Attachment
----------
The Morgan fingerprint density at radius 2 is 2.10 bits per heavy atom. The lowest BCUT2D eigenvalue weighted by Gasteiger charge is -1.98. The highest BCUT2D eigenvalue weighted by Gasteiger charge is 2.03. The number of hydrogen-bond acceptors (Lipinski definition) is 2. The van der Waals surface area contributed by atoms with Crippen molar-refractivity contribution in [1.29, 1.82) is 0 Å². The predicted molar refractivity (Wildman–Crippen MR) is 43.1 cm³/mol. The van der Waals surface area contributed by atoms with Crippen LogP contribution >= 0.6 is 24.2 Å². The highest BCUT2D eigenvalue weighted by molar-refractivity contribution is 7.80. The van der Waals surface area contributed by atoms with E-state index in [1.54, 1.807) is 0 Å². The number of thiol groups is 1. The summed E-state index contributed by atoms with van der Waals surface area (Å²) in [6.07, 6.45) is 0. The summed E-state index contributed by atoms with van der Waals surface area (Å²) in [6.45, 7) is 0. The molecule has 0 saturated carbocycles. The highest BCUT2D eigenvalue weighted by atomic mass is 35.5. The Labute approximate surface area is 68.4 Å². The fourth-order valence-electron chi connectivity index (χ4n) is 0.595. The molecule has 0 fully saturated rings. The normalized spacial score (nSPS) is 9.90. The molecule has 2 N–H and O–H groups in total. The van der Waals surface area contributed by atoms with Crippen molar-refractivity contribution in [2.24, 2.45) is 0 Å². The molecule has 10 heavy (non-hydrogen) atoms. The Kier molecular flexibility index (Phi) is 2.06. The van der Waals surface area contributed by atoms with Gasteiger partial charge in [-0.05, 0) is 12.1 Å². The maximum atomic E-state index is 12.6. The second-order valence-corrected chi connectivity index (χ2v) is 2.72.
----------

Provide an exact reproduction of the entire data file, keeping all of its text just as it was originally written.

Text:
The Morgan fingerprint density at radius 2 is 2.10 bits per heavy atom. The lowest BCUT2D eigenvalue weighted by Gasteiger charge is -1.98. The highest BCUT2D eigenvalue weighted by Gasteiger charge is 2.03. The number of hydrogen-bond acceptors (Lipinski definition) is 2. The van der Waals surface area contributed by atoms with Crippen molar-refractivity contribution in [1.29, 1.82) is 0 Å². The predicted molar refractivity (Wildman–Crippen MR) is 43.1 cm³/mol. The van der Waals surface area contributed by atoms with Crippen LogP contribution >= 0.6 is 24.2 Å². The highest BCUT2D eigenvalue weighted by molar-refractivity contribution is 7.80. The van der Waals surface area contributed by atoms with E-state index in [1.54, 1.807) is 0 Å². The number of thiol groups is 1. The summed E-state index contributed by atoms with van der Waals surface area (Å²) in [6.07, 6.45) is 0. The summed E-state index contributed by atoms with van der Waals surface area (Å²) in [6.45, 7) is 0. The molecule has 0 saturated carbocycles. The highest BCUT2D eigenvalue weighted by atomic mass is 35.5. The Labute approximate surface area is 68.4 Å². The fourth-order valence-electron chi connectivity index (χ4n) is 0.595. The molecule has 0 fully saturated rings. The normalized spacial score (nSPS) is 9.90. The molecule has 2 N–H and O–H groups in total. The van der Waals surface area contributed by atoms with Crippen molar-refractivity contribution in [2.24, 2.45) is 0 Å². The molecule has 10 heavy (non-hydrogen) atoms. The Kier molecular flexibility index (Phi) is 2.06. The van der Waals surface area contributed by atoms with Gasteiger partial charge in [-0.05, 0) is 12.1 Å². The maximum atomic E-state index is 12.6. The second-order valence-corrected chi connectivity index (χ2v) is 2.72.